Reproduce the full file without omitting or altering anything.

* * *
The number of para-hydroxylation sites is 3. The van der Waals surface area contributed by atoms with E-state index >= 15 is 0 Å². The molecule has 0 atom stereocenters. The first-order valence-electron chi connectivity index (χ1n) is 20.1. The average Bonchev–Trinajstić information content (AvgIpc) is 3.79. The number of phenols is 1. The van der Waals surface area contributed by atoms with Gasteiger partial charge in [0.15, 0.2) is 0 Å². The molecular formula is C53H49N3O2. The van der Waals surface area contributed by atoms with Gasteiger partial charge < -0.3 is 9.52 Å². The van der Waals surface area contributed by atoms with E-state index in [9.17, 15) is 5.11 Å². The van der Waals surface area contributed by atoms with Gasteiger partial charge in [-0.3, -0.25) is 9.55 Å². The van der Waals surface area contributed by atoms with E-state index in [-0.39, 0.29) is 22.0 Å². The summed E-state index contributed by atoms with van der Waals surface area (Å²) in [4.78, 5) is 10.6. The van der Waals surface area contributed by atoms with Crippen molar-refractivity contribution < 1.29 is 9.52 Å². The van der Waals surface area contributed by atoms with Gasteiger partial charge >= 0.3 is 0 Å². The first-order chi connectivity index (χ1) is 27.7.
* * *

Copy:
The number of para-hydroxylation sites is 3. The van der Waals surface area contributed by atoms with E-state index >= 15 is 0 Å². The molecule has 0 atom stereocenters. The first-order valence-electron chi connectivity index (χ1n) is 20.1. The average Bonchev–Trinajstić information content (AvgIpc) is 3.79. The number of phenols is 1. The van der Waals surface area contributed by atoms with Gasteiger partial charge in [0.15, 0.2) is 0 Å². The molecular formula is C53H49N3O2. The van der Waals surface area contributed by atoms with Gasteiger partial charge < -0.3 is 9.52 Å². The van der Waals surface area contributed by atoms with E-state index in [9.17, 15) is 5.11 Å². The van der Waals surface area contributed by atoms with Gasteiger partial charge in [-0.3, -0.25) is 9.55 Å². The van der Waals surface area contributed by atoms with E-state index in [-0.39, 0.29) is 22.0 Å². The summed E-state index contributed by atoms with van der Waals surface area (Å²) in [4.78, 5) is 10.6. The van der Waals surface area contributed by atoms with Crippen molar-refractivity contribution < 1.29 is 9.52 Å². The van der Waals surface area contributed by atoms with Gasteiger partial charge >= 0.3 is 0 Å². The first-order chi connectivity index (χ1) is 27.7.